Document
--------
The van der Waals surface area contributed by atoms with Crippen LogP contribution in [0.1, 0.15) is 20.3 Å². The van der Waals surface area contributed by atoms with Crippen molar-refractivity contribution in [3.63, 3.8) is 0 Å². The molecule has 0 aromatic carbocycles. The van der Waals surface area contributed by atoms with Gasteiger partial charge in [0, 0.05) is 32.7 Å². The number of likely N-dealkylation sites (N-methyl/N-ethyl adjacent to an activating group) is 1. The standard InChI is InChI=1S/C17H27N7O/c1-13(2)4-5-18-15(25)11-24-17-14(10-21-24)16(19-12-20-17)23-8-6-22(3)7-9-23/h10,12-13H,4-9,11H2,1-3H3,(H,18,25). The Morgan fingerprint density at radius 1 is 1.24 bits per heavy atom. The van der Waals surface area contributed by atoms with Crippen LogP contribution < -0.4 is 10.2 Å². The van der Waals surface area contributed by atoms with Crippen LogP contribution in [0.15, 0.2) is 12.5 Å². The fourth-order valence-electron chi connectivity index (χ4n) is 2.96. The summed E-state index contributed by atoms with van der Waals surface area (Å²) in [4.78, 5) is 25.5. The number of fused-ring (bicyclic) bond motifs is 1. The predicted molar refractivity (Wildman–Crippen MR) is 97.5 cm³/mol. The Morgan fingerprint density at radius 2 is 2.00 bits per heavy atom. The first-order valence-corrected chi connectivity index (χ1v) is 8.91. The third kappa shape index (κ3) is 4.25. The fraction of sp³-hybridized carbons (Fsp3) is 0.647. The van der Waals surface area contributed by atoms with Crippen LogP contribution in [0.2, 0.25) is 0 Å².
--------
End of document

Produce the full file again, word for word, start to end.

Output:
The van der Waals surface area contributed by atoms with Crippen LogP contribution in [0.1, 0.15) is 20.3 Å². The van der Waals surface area contributed by atoms with Crippen molar-refractivity contribution in [3.63, 3.8) is 0 Å². The molecule has 0 aromatic carbocycles. The van der Waals surface area contributed by atoms with Gasteiger partial charge in [0, 0.05) is 32.7 Å². The number of likely N-dealkylation sites (N-methyl/N-ethyl adjacent to an activating group) is 1. The standard InChI is InChI=1S/C17H27N7O/c1-13(2)4-5-18-15(25)11-24-17-14(10-21-24)16(19-12-20-17)23-8-6-22(3)7-9-23/h10,12-13H,4-9,11H2,1-3H3,(H,18,25). The Morgan fingerprint density at radius 1 is 1.24 bits per heavy atom. The van der Waals surface area contributed by atoms with Crippen LogP contribution < -0.4 is 10.2 Å². The van der Waals surface area contributed by atoms with Crippen LogP contribution in [0.15, 0.2) is 12.5 Å². The fourth-order valence-electron chi connectivity index (χ4n) is 2.96. The summed E-state index contributed by atoms with van der Waals surface area (Å²) in [4.78, 5) is 25.5. The number of fused-ring (bicyclic) bond motifs is 1. The predicted molar refractivity (Wildman–Crippen MR) is 97.5 cm³/mol. The Morgan fingerprint density at radius 2 is 2.00 bits per heavy atom. The first-order valence-corrected chi connectivity index (χ1v) is 8.91. The third kappa shape index (κ3) is 4.25. The fraction of sp³-hybridized carbons (Fsp3) is 0.647. The van der Waals surface area contributed by atoms with Crippen LogP contribution in [0.2, 0.25) is 0 Å².